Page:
Families need to support each other. People who feel they are doing something also often feel more empowered and in control. People who exercise have better mental health.
- stop smoking. The craving only lasts three minutes.
- do exercise unless you are unwell with the virus: Ideally brisk walking, cycling, electric-bike or jogging. Over-70s ARE allowed out – keep 2 metres from others and don’t touch anything. If indoors, try moving in a different way, eg dancing or using a video programme. Every minute is worth it.
- do strengthening exercise and balance: walk up and down the stairs, do squats and practice sit-to-stand.
- nutrition: It takes 20 minutes to register that you are full, so try smaller portion sizes. Sugary snacks and carbohydrates make hunger return quicker, so plan ahead. People with obesity fare worse with lung infection
- mental health: Sleep well, allow each other space, don’t do or say the first thing that comes into your head. Breathe.
- alcohol: Have alcohol-free days. Alternate alcohol with a soft drink. Try to break the spell.
- Set up good habits. Fix it in a schedule, for example 20 minutes of daily aerobic exercise. There are lots of videos online.
As well as saving serious illness and NHS capacity now, we are also asking the public to prevent the ill-health they are building up, in an attempt to guard against more diabetes, hip fractures, mental ill-health and need for social care when the current crisis eventually ends. This includes those patients waiting for their cancelled elective surgeries, who are asked to do something every day to be ready for when the NHS is ready.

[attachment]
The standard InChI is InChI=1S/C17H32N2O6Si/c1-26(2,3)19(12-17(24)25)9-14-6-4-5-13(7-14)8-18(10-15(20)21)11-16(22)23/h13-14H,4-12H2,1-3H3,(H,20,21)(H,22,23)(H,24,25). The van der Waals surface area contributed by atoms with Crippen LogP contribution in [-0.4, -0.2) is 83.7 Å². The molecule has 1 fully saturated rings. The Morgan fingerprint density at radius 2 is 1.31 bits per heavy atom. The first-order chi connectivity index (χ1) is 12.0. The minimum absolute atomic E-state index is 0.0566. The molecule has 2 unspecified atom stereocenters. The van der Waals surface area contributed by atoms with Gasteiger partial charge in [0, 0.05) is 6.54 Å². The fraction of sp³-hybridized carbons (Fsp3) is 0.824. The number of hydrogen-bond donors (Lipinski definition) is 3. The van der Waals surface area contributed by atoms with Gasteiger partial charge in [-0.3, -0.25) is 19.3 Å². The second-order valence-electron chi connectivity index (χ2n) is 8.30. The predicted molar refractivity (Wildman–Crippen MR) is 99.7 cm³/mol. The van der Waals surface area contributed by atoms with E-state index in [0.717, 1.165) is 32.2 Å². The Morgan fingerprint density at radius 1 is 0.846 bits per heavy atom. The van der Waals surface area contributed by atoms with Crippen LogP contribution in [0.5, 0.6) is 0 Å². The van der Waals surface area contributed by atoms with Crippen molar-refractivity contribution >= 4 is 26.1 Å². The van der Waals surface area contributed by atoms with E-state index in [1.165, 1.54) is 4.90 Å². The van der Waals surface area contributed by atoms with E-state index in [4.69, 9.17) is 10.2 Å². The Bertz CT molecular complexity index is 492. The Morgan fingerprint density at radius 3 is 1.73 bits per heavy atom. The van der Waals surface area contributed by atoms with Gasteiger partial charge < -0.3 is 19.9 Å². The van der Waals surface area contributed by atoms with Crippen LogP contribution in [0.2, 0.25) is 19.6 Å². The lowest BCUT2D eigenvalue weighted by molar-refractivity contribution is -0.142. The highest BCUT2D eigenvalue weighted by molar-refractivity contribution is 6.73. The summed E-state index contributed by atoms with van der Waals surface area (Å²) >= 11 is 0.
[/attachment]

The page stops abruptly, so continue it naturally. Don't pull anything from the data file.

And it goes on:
The government advice, on gov.uk is arranged by category and exercise once a day counts as an ‘exception’ for people to get out of the home:
- people who have symptoms – stay home, don’t leave for 7 days
- people who are household contacts of someone with symptoms – stay home for 14 days ‘If possible, you should not go out even to buy food or other essentials, other than exercise, and in that case at a safe distance from others.’
- Adults, including over 70s - ‘look for ideas of exercises you can do at home on the NHS website. Try to exercise regularly. You can also go for a walk outdoors if you stay more than 2 metres from others.’
- 1.5 million people have recently been notified that they have a very high risk of severe illness if they contract COVID-19 because of particular conditions (eg bone marrow cancer, cystic fibrosis or undergoing immunosuppression therapy) - they have been advised to stay in their home. They should exercise at home.
The public has been great about hand washing and social distancing. We want people to realise that for anyone who doesn’t have symptoms, stopping smoking and getting out to exercise 2 metres away from other people is an exception to ‘isolation’.
We recommend our resources on ‘FitterBetterSooner’ which are used by patients preparing for an operation, to reduce the severity of COVID-19 for themselves and their families.